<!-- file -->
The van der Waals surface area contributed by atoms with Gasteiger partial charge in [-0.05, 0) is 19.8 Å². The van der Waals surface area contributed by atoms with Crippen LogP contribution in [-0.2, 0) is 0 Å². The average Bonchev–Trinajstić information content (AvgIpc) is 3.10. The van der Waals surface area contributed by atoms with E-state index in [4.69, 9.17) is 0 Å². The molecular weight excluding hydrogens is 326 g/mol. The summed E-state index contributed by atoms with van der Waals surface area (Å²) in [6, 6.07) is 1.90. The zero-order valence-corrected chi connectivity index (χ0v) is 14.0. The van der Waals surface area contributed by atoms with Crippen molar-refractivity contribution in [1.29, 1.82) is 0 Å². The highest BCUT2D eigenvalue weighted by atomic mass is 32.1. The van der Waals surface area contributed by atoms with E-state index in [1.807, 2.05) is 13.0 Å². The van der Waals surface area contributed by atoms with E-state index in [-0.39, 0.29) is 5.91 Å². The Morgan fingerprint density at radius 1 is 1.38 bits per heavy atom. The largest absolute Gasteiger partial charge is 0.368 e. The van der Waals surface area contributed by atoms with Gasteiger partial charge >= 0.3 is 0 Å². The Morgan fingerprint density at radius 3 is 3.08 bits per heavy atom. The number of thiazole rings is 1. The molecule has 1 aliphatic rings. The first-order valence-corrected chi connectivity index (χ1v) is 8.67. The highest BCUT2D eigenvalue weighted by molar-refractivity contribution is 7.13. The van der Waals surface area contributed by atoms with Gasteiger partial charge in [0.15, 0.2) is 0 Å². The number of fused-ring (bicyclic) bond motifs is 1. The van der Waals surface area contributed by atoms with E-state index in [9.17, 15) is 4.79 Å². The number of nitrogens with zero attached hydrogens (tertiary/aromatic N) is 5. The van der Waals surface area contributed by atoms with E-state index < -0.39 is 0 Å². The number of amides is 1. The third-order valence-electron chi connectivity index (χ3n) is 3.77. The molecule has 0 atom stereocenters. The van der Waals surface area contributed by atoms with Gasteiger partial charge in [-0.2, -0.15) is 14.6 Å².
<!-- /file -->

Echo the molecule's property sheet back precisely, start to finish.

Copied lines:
The van der Waals surface area contributed by atoms with Gasteiger partial charge in [-0.05, 0) is 19.8 Å². The van der Waals surface area contributed by atoms with Crippen LogP contribution in [-0.2, 0) is 0 Å². The average Bonchev–Trinajstić information content (AvgIpc) is 3.10. The van der Waals surface area contributed by atoms with E-state index in [4.69, 9.17) is 0 Å². The molecular weight excluding hydrogens is 326 g/mol. The summed E-state index contributed by atoms with van der Waals surface area (Å²) in [6, 6.07) is 1.90. The zero-order valence-corrected chi connectivity index (χ0v) is 14.0. The van der Waals surface area contributed by atoms with Crippen molar-refractivity contribution in [1.29, 1.82) is 0 Å². The highest BCUT2D eigenvalue weighted by atomic mass is 32.1. The van der Waals surface area contributed by atoms with E-state index in [1.807, 2.05) is 13.0 Å². The van der Waals surface area contributed by atoms with E-state index in [-0.39, 0.29) is 5.91 Å². The Morgan fingerprint density at radius 1 is 1.38 bits per heavy atom. The largest absolute Gasteiger partial charge is 0.368 e. The van der Waals surface area contributed by atoms with Gasteiger partial charge >= 0.3 is 0 Å². The Morgan fingerprint density at radius 3 is 3.08 bits per heavy atom. The number of thiazole rings is 1. The molecule has 1 aliphatic rings. The first-order valence-corrected chi connectivity index (χ1v) is 8.67. The highest BCUT2D eigenvalue weighted by molar-refractivity contribution is 7.13. The van der Waals surface area contributed by atoms with Gasteiger partial charge in [0.15, 0.2) is 0 Å². The number of fused-ring (bicyclic) bond motifs is 1. The van der Waals surface area contributed by atoms with E-state index in [9.17, 15) is 4.79 Å². The number of nitrogens with zero attached hydrogens (tertiary/aromatic N) is 5. The van der Waals surface area contributed by atoms with E-state index < -0.39 is 0 Å². The number of amides is 1. The third-order valence-electron chi connectivity index (χ3n) is 3.77. The molecule has 0 atom stereocenters. The van der Waals surface area contributed by atoms with Gasteiger partial charge in [-0.2, -0.15) is 14.6 Å².